I am reading Anderson and Feil - A First Course in Abstract Algebra.(adsbygoogle = window.adsbygoogle || []).push({});

I am currently focused on Ch. 44: Finite Extensions and Constructibility Revisited ... ...

I need some help in fully understanding Example 44.2 ... ...

Example 44.2 reads as follows:

I am trying to fully understandwhyEXACTLY

##\{ 1, \sqrt{2}, \sqrt{3}, \sqrt{6} \}##

is the basis chosen for ##\mathbb{Q} ( \sqrt{2}, \sqrt{3} )## ... ...

I can see why ##1, \sqrt{2}, \sqrt{3}## are in the basis ... and I understand that we need ##4## elements in the basis ....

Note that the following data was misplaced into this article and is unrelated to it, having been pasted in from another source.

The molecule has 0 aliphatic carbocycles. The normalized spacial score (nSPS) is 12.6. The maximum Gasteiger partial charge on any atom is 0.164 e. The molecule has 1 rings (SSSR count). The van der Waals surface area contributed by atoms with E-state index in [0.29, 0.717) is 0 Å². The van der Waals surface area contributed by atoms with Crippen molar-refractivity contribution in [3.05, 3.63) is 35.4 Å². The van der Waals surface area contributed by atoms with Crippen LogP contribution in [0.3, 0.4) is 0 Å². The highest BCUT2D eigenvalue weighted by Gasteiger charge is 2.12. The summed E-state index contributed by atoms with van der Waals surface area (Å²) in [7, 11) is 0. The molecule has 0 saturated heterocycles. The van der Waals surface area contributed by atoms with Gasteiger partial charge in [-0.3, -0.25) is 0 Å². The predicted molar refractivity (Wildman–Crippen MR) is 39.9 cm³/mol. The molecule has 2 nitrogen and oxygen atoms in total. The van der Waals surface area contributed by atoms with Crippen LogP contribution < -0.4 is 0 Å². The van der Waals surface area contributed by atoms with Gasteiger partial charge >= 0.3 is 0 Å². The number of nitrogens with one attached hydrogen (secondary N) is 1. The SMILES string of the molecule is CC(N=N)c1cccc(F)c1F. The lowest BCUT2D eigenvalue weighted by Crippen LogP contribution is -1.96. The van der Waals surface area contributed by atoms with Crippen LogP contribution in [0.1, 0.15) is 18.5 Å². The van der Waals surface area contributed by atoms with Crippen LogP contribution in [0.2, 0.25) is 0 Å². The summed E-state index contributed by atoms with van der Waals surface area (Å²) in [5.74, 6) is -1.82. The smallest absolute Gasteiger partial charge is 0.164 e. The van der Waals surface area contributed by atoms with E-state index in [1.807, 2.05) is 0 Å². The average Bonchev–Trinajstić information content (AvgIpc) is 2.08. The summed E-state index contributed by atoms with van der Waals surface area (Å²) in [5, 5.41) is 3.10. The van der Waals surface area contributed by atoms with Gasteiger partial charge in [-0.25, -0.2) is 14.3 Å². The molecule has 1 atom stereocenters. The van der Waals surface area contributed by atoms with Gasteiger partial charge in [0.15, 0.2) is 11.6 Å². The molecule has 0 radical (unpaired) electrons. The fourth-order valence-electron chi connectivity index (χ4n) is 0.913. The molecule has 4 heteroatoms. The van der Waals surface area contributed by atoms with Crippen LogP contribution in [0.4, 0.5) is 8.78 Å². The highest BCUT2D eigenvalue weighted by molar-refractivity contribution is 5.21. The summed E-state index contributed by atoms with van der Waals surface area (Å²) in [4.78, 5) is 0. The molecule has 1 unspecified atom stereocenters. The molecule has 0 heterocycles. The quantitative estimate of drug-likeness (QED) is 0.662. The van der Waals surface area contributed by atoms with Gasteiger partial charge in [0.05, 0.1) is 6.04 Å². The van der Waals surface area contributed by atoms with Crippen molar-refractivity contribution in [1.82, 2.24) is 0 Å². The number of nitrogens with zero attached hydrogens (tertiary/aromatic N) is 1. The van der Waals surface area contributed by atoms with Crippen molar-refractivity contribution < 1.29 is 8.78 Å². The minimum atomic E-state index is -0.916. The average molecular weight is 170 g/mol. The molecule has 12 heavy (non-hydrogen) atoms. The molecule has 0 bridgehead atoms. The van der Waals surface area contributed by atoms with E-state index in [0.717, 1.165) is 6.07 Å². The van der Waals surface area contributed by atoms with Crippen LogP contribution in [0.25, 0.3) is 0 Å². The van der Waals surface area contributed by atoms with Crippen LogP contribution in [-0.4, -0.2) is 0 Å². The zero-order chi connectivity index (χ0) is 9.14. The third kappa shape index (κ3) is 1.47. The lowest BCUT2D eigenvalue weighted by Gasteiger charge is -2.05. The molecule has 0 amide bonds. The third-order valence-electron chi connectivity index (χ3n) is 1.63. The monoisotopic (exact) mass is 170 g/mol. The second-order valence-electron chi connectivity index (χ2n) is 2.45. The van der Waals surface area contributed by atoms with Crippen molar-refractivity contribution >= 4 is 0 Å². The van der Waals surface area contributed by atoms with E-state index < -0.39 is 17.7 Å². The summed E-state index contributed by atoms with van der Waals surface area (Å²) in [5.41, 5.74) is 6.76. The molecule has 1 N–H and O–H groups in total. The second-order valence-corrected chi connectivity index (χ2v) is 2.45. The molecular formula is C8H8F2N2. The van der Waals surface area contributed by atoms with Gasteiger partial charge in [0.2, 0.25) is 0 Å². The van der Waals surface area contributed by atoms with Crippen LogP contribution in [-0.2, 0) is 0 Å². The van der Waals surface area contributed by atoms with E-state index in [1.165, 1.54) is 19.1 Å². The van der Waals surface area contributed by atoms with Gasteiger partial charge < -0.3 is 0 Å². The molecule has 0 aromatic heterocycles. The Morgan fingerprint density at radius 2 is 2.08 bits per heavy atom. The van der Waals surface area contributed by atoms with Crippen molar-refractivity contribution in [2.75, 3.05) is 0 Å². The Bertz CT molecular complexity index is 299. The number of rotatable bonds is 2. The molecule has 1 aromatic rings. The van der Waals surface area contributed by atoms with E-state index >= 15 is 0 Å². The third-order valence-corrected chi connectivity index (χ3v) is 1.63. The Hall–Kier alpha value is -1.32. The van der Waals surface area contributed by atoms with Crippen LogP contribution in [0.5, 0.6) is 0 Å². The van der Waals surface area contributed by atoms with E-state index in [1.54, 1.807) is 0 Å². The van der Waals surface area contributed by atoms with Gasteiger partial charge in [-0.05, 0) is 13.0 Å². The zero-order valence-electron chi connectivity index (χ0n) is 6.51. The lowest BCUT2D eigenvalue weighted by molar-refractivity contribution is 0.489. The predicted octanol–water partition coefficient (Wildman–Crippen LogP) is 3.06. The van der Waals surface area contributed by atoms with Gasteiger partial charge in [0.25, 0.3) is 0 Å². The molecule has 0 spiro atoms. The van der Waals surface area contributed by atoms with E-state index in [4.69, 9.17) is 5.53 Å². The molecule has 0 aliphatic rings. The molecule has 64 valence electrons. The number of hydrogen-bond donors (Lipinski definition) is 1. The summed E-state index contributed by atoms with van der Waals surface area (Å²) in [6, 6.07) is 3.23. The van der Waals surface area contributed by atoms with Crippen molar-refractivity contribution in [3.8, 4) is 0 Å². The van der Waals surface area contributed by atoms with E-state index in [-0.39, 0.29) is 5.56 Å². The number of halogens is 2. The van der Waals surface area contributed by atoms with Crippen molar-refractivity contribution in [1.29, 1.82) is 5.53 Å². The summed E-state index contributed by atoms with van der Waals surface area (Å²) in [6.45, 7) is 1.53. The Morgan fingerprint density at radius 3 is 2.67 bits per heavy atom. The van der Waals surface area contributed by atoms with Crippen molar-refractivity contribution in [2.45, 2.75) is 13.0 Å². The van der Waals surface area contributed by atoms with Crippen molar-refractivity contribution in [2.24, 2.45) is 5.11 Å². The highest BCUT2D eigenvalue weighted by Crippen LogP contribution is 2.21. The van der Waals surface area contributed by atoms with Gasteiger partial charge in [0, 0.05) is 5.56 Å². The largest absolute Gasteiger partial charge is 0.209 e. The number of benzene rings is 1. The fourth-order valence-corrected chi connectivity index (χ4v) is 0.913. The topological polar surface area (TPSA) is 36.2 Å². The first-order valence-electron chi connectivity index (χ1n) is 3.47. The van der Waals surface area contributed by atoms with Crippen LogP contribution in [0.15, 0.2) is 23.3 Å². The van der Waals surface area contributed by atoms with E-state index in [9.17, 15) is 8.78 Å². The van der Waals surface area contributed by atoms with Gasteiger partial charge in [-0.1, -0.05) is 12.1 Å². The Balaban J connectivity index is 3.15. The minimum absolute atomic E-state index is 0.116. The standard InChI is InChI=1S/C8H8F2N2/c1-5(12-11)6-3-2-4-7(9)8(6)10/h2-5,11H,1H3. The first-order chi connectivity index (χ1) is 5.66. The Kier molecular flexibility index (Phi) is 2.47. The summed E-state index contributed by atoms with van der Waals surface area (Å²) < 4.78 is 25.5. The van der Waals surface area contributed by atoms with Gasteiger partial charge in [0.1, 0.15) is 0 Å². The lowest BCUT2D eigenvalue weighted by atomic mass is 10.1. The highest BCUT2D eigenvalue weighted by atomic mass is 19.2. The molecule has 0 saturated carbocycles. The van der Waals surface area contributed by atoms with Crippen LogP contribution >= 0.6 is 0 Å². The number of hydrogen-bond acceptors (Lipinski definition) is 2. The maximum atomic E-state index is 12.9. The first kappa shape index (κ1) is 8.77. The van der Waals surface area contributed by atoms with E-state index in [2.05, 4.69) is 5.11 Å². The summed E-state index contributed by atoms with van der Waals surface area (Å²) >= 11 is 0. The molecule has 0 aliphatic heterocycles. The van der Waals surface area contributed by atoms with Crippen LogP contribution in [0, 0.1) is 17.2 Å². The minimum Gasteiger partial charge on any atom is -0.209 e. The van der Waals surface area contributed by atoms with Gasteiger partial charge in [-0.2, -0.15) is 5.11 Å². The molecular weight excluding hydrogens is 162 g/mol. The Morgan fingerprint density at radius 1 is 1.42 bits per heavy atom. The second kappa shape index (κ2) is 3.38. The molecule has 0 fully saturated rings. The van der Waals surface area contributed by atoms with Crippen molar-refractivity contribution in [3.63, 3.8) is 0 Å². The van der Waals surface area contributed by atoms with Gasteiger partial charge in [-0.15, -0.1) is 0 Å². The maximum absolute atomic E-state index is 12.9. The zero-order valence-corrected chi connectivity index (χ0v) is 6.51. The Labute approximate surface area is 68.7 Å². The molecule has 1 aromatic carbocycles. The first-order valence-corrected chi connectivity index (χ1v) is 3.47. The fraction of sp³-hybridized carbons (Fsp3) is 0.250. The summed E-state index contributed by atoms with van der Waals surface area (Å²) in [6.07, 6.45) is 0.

... BUT ... whydo we add ##\sqrt{6} = \sqrt{2} \cdot \sqrt{3}## ... an element that is already in the set generated by ##1, \sqrt{2}, \sqrt{3}## ...EXACTLY

... indeed, what is the rigorous justification for adding ##\sqrt{6}## ... why not add some other element ... ... for example, why not add ##\sqrt{12}## ...

Hope someone can help ...

Peter

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# I Finite Extensions - A&F Example 44.2 ... ...

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